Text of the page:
Direct link between insulin, core body temperature discovered

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Washington, Nov 20 (ANI): Scientists have discovered a direct link between insulin-a hormone long linked to metabolism and metabolic disorders such as diabetes-and core body temperature.

This is the first time the hormone has been associated with the fundamental process of temperature regulation.

A team led by scientists at The Scripps Research Institute found that when insulin was injected directly into a specific area of the brain in rodents, core body temperature rose, metabolism increased, and brown adipose (fat) tissue was activated to release heat.

The research team also found that these effects were dose-dependent-up to a point, the more insulin, the more these metabolic measures rose.

"Scientists have known for many years that insulin is involved in glucose regulation in tissues outside the brain. The connection to temperature regulation in the brain is new," said Scripps Research neurobiologist Manuel Sanchez-Alavez, who was first author of the new paper with Bartfai lab colleagues Iustin V. Tabarean and Olivia Osborn (now at the University of California, San Diego).

In addition to suggesting a fresh perspective on diseases such as diabetes that involve the disruption of insulin pathways, the study adds to the understanding of core body temperature-the temperature of those parts of the body containing vital organs, namely the trunk and the head.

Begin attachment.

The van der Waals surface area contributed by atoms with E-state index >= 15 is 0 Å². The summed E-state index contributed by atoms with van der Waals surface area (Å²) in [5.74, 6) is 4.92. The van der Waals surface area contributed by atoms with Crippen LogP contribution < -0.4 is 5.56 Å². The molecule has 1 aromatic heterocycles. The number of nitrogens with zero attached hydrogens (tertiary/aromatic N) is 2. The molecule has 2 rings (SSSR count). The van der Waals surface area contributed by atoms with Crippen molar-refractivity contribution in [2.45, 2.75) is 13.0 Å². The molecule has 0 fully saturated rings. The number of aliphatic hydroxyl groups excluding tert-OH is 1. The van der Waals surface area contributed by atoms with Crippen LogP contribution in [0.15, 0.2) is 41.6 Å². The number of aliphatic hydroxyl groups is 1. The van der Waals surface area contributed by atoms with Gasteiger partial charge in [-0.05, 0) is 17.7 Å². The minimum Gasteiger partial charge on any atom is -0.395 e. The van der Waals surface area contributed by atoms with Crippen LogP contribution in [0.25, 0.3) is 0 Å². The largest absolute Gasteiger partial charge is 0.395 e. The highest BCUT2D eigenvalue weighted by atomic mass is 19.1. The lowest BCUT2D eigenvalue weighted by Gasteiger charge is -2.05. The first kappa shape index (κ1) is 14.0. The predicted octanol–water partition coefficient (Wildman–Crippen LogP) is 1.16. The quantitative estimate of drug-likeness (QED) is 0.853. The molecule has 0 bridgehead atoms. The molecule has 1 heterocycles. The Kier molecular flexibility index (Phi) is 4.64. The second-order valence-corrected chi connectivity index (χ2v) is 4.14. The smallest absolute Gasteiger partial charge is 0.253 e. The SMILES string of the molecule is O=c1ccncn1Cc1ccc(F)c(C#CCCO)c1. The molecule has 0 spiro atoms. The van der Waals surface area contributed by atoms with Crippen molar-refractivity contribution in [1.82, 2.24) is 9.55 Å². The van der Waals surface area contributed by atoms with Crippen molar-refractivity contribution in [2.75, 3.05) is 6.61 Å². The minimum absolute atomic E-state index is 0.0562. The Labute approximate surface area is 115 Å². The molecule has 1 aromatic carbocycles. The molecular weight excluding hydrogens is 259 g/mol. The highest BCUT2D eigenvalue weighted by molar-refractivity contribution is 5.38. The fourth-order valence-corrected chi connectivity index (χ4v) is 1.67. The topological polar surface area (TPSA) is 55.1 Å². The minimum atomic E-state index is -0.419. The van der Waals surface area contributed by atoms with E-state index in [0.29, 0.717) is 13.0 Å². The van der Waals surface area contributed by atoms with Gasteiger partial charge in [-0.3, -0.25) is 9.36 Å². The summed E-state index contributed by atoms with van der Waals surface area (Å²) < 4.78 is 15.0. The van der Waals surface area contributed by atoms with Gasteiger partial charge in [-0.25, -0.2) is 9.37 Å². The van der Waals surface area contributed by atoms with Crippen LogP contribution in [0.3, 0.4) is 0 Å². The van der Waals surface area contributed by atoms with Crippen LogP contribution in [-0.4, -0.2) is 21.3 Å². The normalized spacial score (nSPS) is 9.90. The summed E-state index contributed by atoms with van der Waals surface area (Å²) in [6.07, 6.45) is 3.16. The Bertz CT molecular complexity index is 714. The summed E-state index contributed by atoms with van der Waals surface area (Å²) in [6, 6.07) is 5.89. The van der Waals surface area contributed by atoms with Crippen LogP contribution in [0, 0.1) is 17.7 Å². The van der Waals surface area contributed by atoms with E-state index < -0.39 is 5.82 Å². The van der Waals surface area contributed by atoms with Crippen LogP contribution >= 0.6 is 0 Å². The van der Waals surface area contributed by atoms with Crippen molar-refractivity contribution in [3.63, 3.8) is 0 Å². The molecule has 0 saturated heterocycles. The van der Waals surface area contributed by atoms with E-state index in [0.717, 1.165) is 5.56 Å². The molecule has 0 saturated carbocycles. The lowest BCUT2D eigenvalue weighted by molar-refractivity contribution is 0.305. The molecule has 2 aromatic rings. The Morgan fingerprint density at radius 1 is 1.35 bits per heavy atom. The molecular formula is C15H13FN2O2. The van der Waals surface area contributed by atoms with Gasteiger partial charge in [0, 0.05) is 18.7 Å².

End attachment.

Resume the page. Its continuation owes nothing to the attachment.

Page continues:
Normally, core body temperature stays within a narrow range so that key enzymatic reactions can occur. When core body temperature goes outside this range for prolonged periods-higher as in fever, or lower as in hypothermia-the result is harm to the body.

More modest variations in core body temperature are associated with the daily 24-hour sleep-wake cycle, the female monthly hormonal cycle, and, intriguingly, the effects of severe calorie restriction.

Osborn said: "Our paper highlights the possibility that differences in core temperature may play a role in obesity and may represent a therapeutic area in future drug design."

The study was published recently in an advance, online issue of the journal Diabetes. (ANI)

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